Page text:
The second official response from the State Department came hours after Imran Khan became Leader of the House. The spokesperson repeated that the administration was looking forward to working with Pakistan’s new civilian government to promote peace and prosperity. The short message contained carefully chosen words and declared that “we recognize and welcome the newly elected Pakistan prime minister on taking oath of office”.
The difference between the statements issued in 2013 and 2018 post-elections was distinct.
The first high level contact between the Trump administration and the new government in Pakistan was made four days after Imran Khan took office. The US Secretary of State spoke with the prime minister to “wish him success”.
The readout that followed stated: “Secretary Pompeo expressed his willingness to work with the new government towards a productive bilateral relationship.” It then added, “Secretary Pompeo raised the importance of Pakistan taking decisive action against all terrorists operating in Pakistan and its vital role in promoting the Afghan peace process.”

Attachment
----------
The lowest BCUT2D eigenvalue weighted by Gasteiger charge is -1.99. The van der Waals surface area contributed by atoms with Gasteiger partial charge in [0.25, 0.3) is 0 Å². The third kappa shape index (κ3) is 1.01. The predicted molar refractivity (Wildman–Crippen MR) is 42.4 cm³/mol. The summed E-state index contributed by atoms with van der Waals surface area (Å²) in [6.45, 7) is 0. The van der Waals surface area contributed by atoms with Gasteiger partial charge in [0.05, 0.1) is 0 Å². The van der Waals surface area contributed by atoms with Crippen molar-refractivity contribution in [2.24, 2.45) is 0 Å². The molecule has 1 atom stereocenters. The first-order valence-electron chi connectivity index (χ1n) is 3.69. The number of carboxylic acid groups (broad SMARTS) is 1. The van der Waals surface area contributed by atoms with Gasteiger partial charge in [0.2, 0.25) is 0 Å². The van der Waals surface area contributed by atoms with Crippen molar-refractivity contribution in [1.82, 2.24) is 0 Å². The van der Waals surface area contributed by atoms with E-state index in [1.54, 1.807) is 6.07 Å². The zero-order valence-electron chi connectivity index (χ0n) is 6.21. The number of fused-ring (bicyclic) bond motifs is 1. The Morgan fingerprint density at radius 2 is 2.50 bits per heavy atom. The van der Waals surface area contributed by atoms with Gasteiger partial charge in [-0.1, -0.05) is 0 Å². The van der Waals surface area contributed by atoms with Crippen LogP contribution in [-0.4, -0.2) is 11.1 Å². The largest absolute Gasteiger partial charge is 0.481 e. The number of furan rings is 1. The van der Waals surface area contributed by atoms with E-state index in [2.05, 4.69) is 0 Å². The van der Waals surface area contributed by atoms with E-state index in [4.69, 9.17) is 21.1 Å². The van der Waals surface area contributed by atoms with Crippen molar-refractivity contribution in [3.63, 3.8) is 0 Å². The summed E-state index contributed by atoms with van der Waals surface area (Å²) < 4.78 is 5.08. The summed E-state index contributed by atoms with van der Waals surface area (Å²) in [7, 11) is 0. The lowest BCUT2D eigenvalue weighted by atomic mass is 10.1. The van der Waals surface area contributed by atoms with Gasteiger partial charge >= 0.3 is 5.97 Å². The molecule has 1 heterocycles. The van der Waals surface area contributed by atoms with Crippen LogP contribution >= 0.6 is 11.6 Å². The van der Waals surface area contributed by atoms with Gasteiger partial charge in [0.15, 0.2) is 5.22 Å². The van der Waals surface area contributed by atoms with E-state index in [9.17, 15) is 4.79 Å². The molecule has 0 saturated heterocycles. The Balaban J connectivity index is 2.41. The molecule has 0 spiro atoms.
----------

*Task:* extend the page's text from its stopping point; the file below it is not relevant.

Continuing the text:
The Imran Khan-led government took offense to the last paragraph and reacted strongly. Rejecting the American read-out about the substance of the call, it insisted: “Pakistan takes exception to the factually incorrect statement issued by US State department on phone call between PM Khan and Secretary Pompeo”. The Foreign Office spokesman Dr Muhammad Faisal wrote on Twitter, “There was no mention at all in the conversation about terrorists operating in Pakistan. This should be immediately corrected.”
The blatant manner demonstrated publicly on Twitter by the Foreign Office turned the high-level contact into a full-blown controversy. It also exposed that the new government lacks knowledge and handling pattern of tactful foreign relation matters.
In response to this dramatic over-reaction, the State Department asserted that it stands by its statement. “In the readout the Secretary notes that he spoke with the new prime minister and expressed his willingness to work with the new government toward a productive bilateral relationship,” the department spokesperson Heather Nauert said adding, “the beginning of the call or the call itself was a good call and a good discussion toward our working with the new government and the new administration.”
She reiterated that Pakistan was an important partner to the United States while hoping to forge a good productive working relationship with the new civilian government.